But buying and reselling? It’s not clear from the article that that’s behind the legal action…and I can’t see why Trader Joe’s would mind anyway. I love seeing free enterprise at work and absolutely HATE seeing free enterprise efforts being crushed by ‘the big guy.’ But if the issue is trademark infringement, I’d probably side with ‘Trader’.

David Zahn
Guest
8 years 8 months ago

I would be interested in the legal requirements. On the one hand, the marketing implications are terrific to spread the gospel of Trader Joe’s. On the other hand, if products become tainted, go out-of-code or have other issues – does the shopper/consumer blame Trader Joe’s or not.

It feels like this “entrepreneur” is trying to hold Trader Joe’s hostage (I am not as quick to want to hire him – does he have the ethics a company would want in a leadership position?). I see this as gray vs. black and white, however, I am more aligned with the company than the individual on this one.

In terms of what to do – get out in front of the issue and announce to the market what your plans are (if strategically advantageous).

George Anderson
Guest
8 years 8 months ago

Pirate Joe’s seems to carry a very limited selection based on Yelp reviews of the store. The store appears to stock only shelf-stable items and none of the popular refrigerated and frozen items found in Trader Joe’s.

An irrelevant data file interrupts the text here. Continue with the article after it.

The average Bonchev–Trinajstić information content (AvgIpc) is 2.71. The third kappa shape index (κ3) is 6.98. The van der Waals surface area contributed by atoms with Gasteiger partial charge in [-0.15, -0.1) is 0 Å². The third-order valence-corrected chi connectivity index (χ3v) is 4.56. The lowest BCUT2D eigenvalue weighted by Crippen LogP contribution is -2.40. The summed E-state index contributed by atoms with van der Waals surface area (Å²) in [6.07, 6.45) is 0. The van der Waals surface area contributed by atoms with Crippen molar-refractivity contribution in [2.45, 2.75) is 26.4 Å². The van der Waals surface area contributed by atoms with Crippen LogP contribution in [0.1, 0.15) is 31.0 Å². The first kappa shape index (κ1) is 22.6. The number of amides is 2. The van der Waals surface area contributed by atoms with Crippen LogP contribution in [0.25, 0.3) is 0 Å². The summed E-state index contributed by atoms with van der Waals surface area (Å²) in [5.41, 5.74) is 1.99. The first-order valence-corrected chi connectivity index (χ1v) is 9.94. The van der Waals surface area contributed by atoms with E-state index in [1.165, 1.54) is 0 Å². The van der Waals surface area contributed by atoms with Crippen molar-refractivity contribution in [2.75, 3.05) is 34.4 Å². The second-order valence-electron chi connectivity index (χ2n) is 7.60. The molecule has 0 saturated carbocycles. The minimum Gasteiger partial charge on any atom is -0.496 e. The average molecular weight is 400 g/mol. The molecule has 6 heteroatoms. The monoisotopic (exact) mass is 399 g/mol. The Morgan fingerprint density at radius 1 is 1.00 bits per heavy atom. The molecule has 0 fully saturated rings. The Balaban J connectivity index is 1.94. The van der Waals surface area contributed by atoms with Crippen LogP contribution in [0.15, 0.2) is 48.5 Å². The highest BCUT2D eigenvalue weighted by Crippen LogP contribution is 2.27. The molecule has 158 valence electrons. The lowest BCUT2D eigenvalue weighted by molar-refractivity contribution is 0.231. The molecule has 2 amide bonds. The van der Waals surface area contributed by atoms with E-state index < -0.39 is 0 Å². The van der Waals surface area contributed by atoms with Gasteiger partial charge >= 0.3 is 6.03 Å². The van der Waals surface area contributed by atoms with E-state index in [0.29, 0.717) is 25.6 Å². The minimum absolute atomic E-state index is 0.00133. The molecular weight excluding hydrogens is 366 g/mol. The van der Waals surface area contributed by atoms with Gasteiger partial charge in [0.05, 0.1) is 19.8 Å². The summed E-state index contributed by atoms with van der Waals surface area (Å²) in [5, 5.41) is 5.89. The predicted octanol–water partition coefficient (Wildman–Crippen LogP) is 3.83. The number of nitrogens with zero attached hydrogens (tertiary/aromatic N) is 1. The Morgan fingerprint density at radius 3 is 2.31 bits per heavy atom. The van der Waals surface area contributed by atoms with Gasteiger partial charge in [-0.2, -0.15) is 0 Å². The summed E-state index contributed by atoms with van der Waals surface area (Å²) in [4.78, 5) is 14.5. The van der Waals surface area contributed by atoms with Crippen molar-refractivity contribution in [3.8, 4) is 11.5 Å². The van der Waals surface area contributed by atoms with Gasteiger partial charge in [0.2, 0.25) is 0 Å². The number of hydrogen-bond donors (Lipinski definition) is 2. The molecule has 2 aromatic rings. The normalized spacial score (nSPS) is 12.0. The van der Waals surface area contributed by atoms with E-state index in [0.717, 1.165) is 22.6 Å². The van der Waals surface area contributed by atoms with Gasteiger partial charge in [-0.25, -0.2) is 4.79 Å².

Ben Ball
Guest
8 years 8 months ago

As usual Gene Hoffman hits the salient nugget.

Anybody who grew up east of the Mississippi in the ’70s remember how we coveted “bootleg” Coors beer?

Tony Orlando
Guest
8 years 8 months ago

Another case of lawyers gone crazy. Trader Joe’s should consider this a compliment to their products, but NO, they want to put the guy out of business. This guy is a free marketer and I admire anyone who has some hustle to make money. Chill out and let the guy keep buying stuff at FULL RETAIL.

I’m a couple hours from Canada. Hmmm, maybe I can get someone from there to move some of my inventory….

Herb Sorensen, Ph.D.
Guest
8 years 8 months ago

Legally, this is no different than a shopping service, where an agent buys a list of merchandise, sometimes for multiple households, paying full retail price or more. I don’t think Trader Joe’s has a leg to stand on! Har. πŸ˜‰

vic gallese
Guest
8 years 8 months ago

What a compliment to TJ’s! You know they have Canada in their sights. Just a matter of when.
The lawsuit and proceedings will be good free pub for TJ’s. Can’t lose.

Craig Sundstrom
Guest
8 years 8 months ago

The obvious question that no one has asked (though “vgallese” came close): given this apparent demand, why DON’T they have stores in Vancouver (and elsewhere in BC and Canada)? Of course, it may be the high prices reflect a limited supply, and a full operation would be more reality-based.